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The Boston Globe

Business

Brightcove shares rise in first day of trading

BOSTON, MA - 2/2/2006 - Jeremy Allaire, CEO, Brightcove, at the company's offices in Cambridge, MA. GLOBE PHOTO BY ZARA TZANEV Library Tag 02062006 Business/Innovation

ZARA TZANEV for The Boston Globe

Brightcove was founded in 2004 by Jeremy Allaire.

Brightcove Inc., a Cambridge company known for its Internet video platform and online video tools, rose in its first day of trading.

The company had priced an initial public offering of 5 million shares of its common stock at a price to the public of $11 per share.

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At mid-day, shares were trading at $14.48, up nearly 32 percent. At $11 per share, the offering was projected to raise about $55 million.

Shares trade under the symbol “BCOV” on the Nasdaq Global Market.

The company added in a press release that it has granted the underwriters a 30-day option to purchase up to 750,000 additional shares of common stock to cover over-allotments, if any.

Morgan Stanley & Co. LLC and Stifel, Nicolaus & Company, Inc. are acting as joint book-running managers for the offering, and RBC

Capital Markets LLC, Pacific Crest Securities LLC, and Raymond James & Associates Inc. are acting as co-managers for the offering.

Brightcove faces a tough market for initial public stock markets, which are often referred to as IPOs. As of the start of this week, there have been 16 IPOs priced so far in 2012, about 30 percent fewer offerings than at this point last year, according to Renaissance Capital, a research firm that tracks new stock sales. This year’s crop has raised about $1.5 billion, compared with $8 billion by this time in 2011. The number of companies that started the process of going public this year but remain in the IPO pipeline is down modestly.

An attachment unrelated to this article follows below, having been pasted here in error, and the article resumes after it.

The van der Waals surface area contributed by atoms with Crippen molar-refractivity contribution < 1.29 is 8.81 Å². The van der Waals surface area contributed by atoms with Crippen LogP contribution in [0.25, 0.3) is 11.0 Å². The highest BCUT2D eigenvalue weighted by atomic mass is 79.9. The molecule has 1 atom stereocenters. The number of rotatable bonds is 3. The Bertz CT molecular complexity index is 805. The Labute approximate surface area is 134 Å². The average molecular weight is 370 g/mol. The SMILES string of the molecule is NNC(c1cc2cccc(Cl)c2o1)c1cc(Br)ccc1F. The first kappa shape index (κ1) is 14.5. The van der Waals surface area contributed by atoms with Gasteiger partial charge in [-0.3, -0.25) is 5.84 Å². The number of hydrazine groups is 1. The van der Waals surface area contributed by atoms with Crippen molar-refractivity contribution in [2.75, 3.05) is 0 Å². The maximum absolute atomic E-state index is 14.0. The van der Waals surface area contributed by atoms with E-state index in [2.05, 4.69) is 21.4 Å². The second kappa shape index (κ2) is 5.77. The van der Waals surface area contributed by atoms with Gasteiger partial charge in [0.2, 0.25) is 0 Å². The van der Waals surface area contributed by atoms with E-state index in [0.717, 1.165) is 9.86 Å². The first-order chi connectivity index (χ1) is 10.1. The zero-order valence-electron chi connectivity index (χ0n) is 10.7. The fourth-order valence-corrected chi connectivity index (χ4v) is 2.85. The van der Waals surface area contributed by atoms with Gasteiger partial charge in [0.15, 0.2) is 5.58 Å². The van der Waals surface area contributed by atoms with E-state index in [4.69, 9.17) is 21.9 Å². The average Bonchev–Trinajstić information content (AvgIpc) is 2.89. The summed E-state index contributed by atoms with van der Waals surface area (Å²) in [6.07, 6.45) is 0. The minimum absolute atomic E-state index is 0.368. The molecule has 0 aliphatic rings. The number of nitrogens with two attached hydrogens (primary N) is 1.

Brightcove filed for the IPO in August. Its 2011 revenue was $63 million, but the company had a net loss of $17 million.

Founded in 2004 by Jeremy Allaire, Brightcove anticipated the growth of video on the Internet and has targeted its services, which include editing software and the hosting of online videos, to companies that are interested in adding video to their websites. Because creating and hosting online videos demands specialized technical expertise and the ability to store and serve large video files, many companies prefer to pay a company like Brightcove rather than host video on their own servers.

Brightcove has a number of media customers, including The New York Times Co., The Boston Globe, The Weather Channel, and Conde Nast. The Times Co., which owns the Globe and Boston.com, also holds a small stake in Brightcove. The company’s customer list also includes many nonmedia firms that use videos on their websites. Macy’s, General Motors, and Staples use Brightcove’s services to post marketing and informational videos on their sites.

Chris Reidy can be reached at reidy@globe.com.
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